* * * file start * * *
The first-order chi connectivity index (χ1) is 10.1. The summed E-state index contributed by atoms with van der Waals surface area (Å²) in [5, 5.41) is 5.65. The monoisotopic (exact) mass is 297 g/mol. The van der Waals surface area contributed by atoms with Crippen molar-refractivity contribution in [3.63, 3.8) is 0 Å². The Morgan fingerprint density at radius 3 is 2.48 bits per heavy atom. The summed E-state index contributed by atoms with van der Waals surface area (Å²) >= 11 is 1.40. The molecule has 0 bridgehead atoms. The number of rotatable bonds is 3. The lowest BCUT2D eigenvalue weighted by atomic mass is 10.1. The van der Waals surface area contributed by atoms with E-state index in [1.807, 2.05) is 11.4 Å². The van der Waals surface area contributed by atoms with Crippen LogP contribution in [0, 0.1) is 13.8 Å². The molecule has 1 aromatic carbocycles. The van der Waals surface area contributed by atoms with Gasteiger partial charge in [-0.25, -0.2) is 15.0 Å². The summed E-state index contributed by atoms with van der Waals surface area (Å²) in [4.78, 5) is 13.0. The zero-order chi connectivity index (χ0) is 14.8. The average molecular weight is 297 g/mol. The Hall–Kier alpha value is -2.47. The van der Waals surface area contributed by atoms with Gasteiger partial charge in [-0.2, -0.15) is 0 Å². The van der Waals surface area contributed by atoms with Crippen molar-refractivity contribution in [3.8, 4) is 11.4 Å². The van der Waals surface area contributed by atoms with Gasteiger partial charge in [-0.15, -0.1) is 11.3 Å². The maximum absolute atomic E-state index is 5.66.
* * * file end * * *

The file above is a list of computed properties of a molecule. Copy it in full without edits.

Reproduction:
The first-order chi connectivity index (χ1) is 10.1. The summed E-state index contributed by atoms with van der Waals surface area (Å²) in [5, 5.41) is 5.65. The monoisotopic (exact) mass is 297 g/mol. The van der Waals surface area contributed by atoms with Crippen molar-refractivity contribution in [3.63, 3.8) is 0 Å². The Morgan fingerprint density at radius 3 is 2.48 bits per heavy atom. The summed E-state index contributed by atoms with van der Waals surface area (Å²) >= 11 is 1.40. The molecule has 0 bridgehead atoms. The number of rotatable bonds is 3. The lowest BCUT2D eigenvalue weighted by atomic mass is 10.1. The van der Waals surface area contributed by atoms with E-state index in [1.807, 2.05) is 11.4 Å². The van der Waals surface area contributed by atoms with Crippen LogP contribution in [0, 0.1) is 13.8 Å². The molecule has 1 aromatic carbocycles. The van der Waals surface area contributed by atoms with Gasteiger partial charge in [-0.25, -0.2) is 15.0 Å². The summed E-state index contributed by atoms with van der Waals surface area (Å²) in [4.78, 5) is 13.0. The zero-order chi connectivity index (χ0) is 14.8. The average molecular weight is 297 g/mol. The Hall–Kier alpha value is -2.47. The van der Waals surface area contributed by atoms with Gasteiger partial charge in [-0.2, -0.15) is 0 Å². The van der Waals surface area contributed by atoms with Crippen molar-refractivity contribution in [3.8, 4) is 11.4 Å². The van der Waals surface area contributed by atoms with Gasteiger partial charge in [-0.15, -0.1) is 11.3 Å². The maximum absolute atomic E-state index is 5.66.